Fortunately this did not happen this time. The was a wait of around 20 minutes whilst the tug masters scurried to and fro with the semi-trailers. Some accompanied trucks then boarded before the cars were directed on board at around 01:10.

Private vehicles were directed onto the upper vehicle deck. I then made my way up to deck 7 to collect the cabin key.

On deck 7 it was noted that some alterations had obviously taken place to the cafe-bar area. The cafe counter now being rather like that on the LADY OF MANN and has gained the same "Promenade Café" branding. The bar area, as on the LADY OF MANN is now the "Triskle Ba". These changes will no doubt enable standardised menus to be produced for both vessels.  New signs have appeared around the BEN-MY-CHREE of a similar design to those applied during the LADY OF MANN's refit last year.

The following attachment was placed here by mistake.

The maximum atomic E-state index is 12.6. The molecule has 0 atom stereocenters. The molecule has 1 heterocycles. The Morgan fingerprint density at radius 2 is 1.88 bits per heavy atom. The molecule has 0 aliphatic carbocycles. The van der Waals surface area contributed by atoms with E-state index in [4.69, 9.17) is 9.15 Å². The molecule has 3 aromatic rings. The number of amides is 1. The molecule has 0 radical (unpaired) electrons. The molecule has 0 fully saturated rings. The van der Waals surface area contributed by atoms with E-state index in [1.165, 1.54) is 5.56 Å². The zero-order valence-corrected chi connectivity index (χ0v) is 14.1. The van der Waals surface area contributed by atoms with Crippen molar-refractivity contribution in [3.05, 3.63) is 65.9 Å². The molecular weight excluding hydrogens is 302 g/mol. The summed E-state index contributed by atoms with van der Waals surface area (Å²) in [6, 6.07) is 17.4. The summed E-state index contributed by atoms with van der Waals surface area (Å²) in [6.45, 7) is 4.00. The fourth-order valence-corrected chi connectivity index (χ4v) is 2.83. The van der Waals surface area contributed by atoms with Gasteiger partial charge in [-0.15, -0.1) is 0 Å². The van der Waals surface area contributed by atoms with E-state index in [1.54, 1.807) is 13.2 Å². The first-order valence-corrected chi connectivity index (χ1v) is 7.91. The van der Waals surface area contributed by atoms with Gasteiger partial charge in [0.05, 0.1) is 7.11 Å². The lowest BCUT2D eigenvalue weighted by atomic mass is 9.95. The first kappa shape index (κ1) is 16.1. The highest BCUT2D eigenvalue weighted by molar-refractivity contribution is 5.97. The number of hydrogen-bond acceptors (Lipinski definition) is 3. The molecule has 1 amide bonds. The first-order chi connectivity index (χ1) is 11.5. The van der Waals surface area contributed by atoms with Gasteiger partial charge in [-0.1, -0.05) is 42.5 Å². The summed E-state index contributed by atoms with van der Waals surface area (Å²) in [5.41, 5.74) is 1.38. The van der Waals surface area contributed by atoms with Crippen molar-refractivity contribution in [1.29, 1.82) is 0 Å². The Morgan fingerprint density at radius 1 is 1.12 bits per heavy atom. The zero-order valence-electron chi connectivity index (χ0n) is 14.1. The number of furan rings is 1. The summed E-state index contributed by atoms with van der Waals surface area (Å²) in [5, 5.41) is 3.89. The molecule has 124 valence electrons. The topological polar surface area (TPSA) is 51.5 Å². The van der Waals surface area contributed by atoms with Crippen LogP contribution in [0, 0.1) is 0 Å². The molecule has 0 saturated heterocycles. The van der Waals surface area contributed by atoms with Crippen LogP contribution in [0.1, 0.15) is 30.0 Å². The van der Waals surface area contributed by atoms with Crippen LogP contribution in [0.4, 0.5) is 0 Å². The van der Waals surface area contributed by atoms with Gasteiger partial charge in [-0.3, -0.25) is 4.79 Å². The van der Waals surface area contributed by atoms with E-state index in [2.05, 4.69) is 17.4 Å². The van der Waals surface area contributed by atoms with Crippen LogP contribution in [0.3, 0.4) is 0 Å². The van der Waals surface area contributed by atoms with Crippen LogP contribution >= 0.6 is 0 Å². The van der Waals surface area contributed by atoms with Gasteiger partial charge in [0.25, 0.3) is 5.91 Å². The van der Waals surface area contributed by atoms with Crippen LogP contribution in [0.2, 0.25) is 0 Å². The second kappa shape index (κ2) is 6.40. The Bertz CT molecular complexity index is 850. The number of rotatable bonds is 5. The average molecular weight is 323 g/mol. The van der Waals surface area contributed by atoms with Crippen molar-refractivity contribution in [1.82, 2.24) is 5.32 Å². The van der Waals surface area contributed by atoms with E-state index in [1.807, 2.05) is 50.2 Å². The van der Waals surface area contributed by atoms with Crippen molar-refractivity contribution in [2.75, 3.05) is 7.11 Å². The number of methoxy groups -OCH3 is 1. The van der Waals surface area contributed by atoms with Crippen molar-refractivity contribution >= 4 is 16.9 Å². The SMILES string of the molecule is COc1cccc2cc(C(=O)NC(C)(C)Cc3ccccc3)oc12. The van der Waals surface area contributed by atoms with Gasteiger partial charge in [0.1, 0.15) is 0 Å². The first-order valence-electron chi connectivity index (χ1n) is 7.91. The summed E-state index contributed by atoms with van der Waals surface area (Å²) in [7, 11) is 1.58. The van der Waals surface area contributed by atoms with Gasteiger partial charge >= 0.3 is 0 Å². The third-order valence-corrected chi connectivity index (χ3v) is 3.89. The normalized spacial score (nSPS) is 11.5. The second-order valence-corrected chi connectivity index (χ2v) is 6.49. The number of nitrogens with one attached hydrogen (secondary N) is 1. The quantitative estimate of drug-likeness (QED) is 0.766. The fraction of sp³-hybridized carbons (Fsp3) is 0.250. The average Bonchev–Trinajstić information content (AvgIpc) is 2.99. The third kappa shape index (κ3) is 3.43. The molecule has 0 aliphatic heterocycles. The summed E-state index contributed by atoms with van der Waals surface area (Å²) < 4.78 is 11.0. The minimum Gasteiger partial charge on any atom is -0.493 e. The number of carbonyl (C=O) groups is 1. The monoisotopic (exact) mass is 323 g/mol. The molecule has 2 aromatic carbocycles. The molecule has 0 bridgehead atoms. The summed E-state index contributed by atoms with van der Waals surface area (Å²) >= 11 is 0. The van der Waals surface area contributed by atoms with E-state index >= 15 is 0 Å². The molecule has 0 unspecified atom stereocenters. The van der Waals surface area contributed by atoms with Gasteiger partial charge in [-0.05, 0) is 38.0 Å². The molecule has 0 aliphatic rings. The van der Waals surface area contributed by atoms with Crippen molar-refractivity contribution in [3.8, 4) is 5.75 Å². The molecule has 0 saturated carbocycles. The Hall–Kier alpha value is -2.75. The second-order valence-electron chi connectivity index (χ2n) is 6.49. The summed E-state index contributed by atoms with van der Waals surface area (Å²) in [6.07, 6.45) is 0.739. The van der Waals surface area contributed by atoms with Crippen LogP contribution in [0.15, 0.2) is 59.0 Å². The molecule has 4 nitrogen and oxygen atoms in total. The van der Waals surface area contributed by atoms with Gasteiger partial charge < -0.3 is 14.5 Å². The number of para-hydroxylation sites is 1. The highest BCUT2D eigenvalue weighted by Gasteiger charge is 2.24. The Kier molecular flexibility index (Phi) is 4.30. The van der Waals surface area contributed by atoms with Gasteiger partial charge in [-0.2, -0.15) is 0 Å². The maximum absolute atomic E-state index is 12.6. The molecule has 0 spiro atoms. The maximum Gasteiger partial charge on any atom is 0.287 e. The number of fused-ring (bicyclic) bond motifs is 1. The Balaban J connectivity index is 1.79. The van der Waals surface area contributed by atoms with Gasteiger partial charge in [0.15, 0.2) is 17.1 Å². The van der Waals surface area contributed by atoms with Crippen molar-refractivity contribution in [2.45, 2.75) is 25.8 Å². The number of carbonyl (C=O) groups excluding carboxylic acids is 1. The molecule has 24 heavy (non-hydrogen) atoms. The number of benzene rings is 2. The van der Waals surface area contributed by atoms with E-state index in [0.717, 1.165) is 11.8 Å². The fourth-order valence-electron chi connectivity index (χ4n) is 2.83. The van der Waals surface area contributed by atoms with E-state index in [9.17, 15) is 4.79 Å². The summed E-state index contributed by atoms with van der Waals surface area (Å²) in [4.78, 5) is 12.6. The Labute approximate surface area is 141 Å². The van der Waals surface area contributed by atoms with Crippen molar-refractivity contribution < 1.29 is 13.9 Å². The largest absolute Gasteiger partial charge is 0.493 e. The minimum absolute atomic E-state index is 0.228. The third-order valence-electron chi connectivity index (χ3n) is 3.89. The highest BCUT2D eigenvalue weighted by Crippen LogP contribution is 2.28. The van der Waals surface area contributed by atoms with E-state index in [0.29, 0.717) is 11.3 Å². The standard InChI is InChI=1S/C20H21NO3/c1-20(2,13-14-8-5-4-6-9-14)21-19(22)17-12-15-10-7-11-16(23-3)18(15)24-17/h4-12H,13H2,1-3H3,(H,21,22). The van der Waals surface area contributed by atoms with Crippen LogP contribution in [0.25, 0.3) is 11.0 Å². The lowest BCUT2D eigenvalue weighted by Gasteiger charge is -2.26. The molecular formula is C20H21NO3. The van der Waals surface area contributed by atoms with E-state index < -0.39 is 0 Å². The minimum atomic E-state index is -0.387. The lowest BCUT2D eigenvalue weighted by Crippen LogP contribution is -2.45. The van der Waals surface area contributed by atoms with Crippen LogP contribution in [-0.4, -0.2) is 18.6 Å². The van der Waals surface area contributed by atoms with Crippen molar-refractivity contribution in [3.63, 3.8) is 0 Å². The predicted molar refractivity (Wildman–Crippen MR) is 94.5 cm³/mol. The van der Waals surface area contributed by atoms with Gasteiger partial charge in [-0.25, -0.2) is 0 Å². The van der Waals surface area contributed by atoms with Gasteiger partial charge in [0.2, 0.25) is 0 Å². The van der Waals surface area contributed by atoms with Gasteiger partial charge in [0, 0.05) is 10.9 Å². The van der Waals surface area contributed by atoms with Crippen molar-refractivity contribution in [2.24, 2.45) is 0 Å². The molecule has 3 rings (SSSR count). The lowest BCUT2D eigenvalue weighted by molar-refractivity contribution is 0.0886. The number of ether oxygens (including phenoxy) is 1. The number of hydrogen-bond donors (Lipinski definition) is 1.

New paintwork has been applied to parts of the stairwell area as well as carpeting. I ventured into the Blue Riband Lounge to check for any refit changes there and avail myself to some refreshments before bed. However, my membership card would not release the electronic lock. One of the stewardesses explained that the lock needed reprogramming and let me in through the crew door. There has been a modest revamp of the lounge with a light coloured, deep pile carpet being installed. How serviceable this may prove to be in the long run especially after rough voyages remains to be seen.